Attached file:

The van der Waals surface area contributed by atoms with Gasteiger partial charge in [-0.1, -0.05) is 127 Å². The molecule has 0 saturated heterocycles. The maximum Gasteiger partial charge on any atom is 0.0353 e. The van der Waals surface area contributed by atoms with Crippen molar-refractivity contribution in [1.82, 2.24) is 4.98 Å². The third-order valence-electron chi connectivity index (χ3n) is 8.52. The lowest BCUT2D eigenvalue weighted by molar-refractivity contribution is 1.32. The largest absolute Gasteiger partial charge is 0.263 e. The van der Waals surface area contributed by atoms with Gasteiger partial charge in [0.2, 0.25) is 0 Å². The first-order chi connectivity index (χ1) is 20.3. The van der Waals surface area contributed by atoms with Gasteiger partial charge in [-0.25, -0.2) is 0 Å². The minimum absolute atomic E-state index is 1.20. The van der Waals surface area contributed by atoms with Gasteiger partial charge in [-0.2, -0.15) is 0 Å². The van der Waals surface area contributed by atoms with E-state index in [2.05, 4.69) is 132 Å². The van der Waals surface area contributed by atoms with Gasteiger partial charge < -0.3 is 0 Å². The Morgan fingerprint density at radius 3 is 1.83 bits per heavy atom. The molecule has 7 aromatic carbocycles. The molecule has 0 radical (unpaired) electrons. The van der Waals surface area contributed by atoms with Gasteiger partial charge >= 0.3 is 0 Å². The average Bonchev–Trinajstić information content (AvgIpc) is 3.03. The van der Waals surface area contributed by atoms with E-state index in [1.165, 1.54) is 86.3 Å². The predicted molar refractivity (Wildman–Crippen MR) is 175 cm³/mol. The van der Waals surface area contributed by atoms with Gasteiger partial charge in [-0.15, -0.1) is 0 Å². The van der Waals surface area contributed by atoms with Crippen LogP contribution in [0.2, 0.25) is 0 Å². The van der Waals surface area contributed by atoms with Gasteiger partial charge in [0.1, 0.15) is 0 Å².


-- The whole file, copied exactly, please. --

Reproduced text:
The van der Waals surface area contributed by atoms with Gasteiger partial charge in [-0.1, -0.05) is 127 Å². The molecule has 0 saturated heterocycles. The maximum Gasteiger partial charge on any atom is 0.0353 e. The van der Waals surface area contributed by atoms with Crippen molar-refractivity contribution in [1.82, 2.24) is 4.98 Å². The third-order valence-electron chi connectivity index (χ3n) is 8.52. The lowest BCUT2D eigenvalue weighted by molar-refractivity contribution is 1.32. The largest absolute Gasteiger partial charge is 0.263 e. The van der Waals surface area contributed by atoms with Gasteiger partial charge in [0.2, 0.25) is 0 Å². The first-order chi connectivity index (χ1) is 20.3. The van der Waals surface area contributed by atoms with Gasteiger partial charge in [-0.25, -0.2) is 0 Å². The minimum absolute atomic E-state index is 1.20. The van der Waals surface area contributed by atoms with Gasteiger partial charge in [-0.2, -0.15) is 0 Å². The van der Waals surface area contributed by atoms with E-state index in [2.05, 4.69) is 132 Å². The van der Waals surface area contributed by atoms with Gasteiger partial charge < -0.3 is 0 Å². The Morgan fingerprint density at radius 3 is 1.83 bits per heavy atom. The molecule has 7 aromatic carbocycles. The molecule has 0 radical (unpaired) electrons. The van der Waals surface area contributed by atoms with Gasteiger partial charge >= 0.3 is 0 Å². The average Bonchev–Trinajstić information content (AvgIpc) is 3.03. The van der Waals surface area contributed by atoms with E-state index in [1.165, 1.54) is 86.3 Å². The predicted molar refractivity (Wildman–Crippen MR) is 175 cm³/mol. The van der Waals surface area contributed by atoms with Gasteiger partial charge in [-0.15, -0.1) is 0 Å². The van der Waals surface area contributed by atoms with Crippen LogP contribution in [0.2, 0.25) is 0 Å². The van der Waals surface area contributed by atoms with Gasteiger partial charge in [0.1, 0.15) is 0 Å².